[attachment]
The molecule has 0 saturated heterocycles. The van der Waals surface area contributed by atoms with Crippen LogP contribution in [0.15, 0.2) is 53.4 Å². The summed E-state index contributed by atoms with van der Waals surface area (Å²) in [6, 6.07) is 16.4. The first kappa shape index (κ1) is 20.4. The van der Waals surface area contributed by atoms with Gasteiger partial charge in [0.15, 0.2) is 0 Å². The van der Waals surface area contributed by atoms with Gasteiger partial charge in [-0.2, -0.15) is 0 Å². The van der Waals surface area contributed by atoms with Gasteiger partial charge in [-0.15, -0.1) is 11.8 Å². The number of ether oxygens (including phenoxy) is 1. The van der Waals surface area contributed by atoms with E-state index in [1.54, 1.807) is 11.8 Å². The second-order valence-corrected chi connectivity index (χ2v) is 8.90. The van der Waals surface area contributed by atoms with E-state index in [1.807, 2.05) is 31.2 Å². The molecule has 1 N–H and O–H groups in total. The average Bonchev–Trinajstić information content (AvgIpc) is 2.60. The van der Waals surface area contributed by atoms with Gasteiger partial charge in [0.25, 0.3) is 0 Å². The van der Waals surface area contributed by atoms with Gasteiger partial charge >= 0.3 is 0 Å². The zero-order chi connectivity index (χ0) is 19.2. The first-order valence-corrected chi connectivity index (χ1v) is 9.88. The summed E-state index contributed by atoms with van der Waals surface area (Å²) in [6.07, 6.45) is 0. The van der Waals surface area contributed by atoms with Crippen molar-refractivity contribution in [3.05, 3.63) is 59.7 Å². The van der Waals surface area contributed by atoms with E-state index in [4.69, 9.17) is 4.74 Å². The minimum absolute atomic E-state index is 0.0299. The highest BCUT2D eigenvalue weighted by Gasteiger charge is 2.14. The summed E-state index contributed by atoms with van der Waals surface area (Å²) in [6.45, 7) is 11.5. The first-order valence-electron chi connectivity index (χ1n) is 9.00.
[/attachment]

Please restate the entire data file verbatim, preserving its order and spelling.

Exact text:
The molecule has 0 saturated heterocycles. The van der Waals surface area contributed by atoms with Crippen LogP contribution in [0.15, 0.2) is 53.4 Å². The summed E-state index contributed by atoms with van der Waals surface area (Å²) in [6, 6.07) is 16.4. The first kappa shape index (κ1) is 20.4. The van der Waals surface area contributed by atoms with Gasteiger partial charge in [0.15, 0.2) is 0 Å². The van der Waals surface area contributed by atoms with Gasteiger partial charge in [-0.2, -0.15) is 0 Å². The van der Waals surface area contributed by atoms with Gasteiger partial charge in [-0.15, -0.1) is 11.8 Å². The number of ether oxygens (including phenoxy) is 1. The van der Waals surface area contributed by atoms with E-state index in [1.54, 1.807) is 11.8 Å². The second-order valence-corrected chi connectivity index (χ2v) is 8.90. The van der Waals surface area contributed by atoms with E-state index in [1.807, 2.05) is 31.2 Å². The molecule has 1 N–H and O–H groups in total. The average Bonchev–Trinajstić information content (AvgIpc) is 2.60. The van der Waals surface area contributed by atoms with Gasteiger partial charge in [0.25, 0.3) is 0 Å². The van der Waals surface area contributed by atoms with Gasteiger partial charge >= 0.3 is 0 Å². The zero-order chi connectivity index (χ0) is 19.2. The first-order valence-corrected chi connectivity index (χ1v) is 9.88. The summed E-state index contributed by atoms with van der Waals surface area (Å²) in [6.07, 6.45) is 0. The van der Waals surface area contributed by atoms with Crippen molar-refractivity contribution in [3.05, 3.63) is 59.7 Å². The van der Waals surface area contributed by atoms with E-state index in [4.69, 9.17) is 4.74 Å². The minimum absolute atomic E-state index is 0.0299. The highest BCUT2D eigenvalue weighted by Gasteiger charge is 2.14. The summed E-state index contributed by atoms with van der Waals surface area (Å²) in [6.45, 7) is 11.5. The first-order valence-electron chi connectivity index (χ1n) is 9.00.